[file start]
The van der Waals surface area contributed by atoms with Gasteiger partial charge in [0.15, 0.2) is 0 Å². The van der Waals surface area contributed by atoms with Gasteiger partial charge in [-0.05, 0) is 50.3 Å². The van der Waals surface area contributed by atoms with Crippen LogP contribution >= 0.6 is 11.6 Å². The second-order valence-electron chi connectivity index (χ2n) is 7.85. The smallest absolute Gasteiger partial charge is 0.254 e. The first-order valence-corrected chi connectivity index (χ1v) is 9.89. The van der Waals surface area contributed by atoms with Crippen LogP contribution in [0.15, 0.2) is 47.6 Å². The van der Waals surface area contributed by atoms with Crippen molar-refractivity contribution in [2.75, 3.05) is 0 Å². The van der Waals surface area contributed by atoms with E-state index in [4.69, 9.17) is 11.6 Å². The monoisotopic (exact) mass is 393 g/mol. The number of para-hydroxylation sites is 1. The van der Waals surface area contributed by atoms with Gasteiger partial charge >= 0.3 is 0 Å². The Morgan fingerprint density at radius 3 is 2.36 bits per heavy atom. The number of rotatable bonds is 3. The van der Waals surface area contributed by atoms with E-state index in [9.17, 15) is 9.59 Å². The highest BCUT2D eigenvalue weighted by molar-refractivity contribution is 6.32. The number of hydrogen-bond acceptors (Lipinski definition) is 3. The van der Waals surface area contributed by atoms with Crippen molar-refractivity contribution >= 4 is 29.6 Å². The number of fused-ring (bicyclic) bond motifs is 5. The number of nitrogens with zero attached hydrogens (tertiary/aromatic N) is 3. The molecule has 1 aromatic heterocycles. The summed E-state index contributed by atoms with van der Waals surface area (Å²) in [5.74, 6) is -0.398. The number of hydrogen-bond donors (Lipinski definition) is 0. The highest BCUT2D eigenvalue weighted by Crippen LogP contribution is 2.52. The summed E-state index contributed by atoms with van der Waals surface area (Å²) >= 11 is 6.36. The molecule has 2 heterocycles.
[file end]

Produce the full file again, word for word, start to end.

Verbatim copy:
The van der Waals surface area contributed by atoms with Gasteiger partial charge in [0.15, 0.2) is 0 Å². The van der Waals surface area contributed by atoms with Gasteiger partial charge in [-0.05, 0) is 50.3 Å². The van der Waals surface area contributed by atoms with Crippen LogP contribution >= 0.6 is 11.6 Å². The second-order valence-electron chi connectivity index (χ2n) is 7.85. The smallest absolute Gasteiger partial charge is 0.254 e. The first-order valence-corrected chi connectivity index (χ1v) is 9.89. The van der Waals surface area contributed by atoms with Crippen LogP contribution in [0.15, 0.2) is 47.6 Å². The van der Waals surface area contributed by atoms with Crippen molar-refractivity contribution in [2.75, 3.05) is 0 Å². The van der Waals surface area contributed by atoms with E-state index in [4.69, 9.17) is 11.6 Å². The monoisotopic (exact) mass is 393 g/mol. The number of para-hydroxylation sites is 1. The van der Waals surface area contributed by atoms with Gasteiger partial charge >= 0.3 is 0 Å². The Morgan fingerprint density at radius 3 is 2.36 bits per heavy atom. The number of rotatable bonds is 3. The van der Waals surface area contributed by atoms with E-state index in [9.17, 15) is 9.59 Å². The highest BCUT2D eigenvalue weighted by molar-refractivity contribution is 6.32. The number of hydrogen-bond acceptors (Lipinski definition) is 3. The van der Waals surface area contributed by atoms with Crippen molar-refractivity contribution >= 4 is 29.6 Å². The number of fused-ring (bicyclic) bond motifs is 5. The number of nitrogens with zero attached hydrogens (tertiary/aromatic N) is 3. The molecule has 1 aromatic heterocycles. The summed E-state index contributed by atoms with van der Waals surface area (Å²) in [5.74, 6) is -0.398. The number of hydrogen-bond donors (Lipinski definition) is 0. The highest BCUT2D eigenvalue weighted by Crippen LogP contribution is 2.52. The summed E-state index contributed by atoms with van der Waals surface area (Å²) >= 11 is 6.36. The molecule has 2 heterocycles.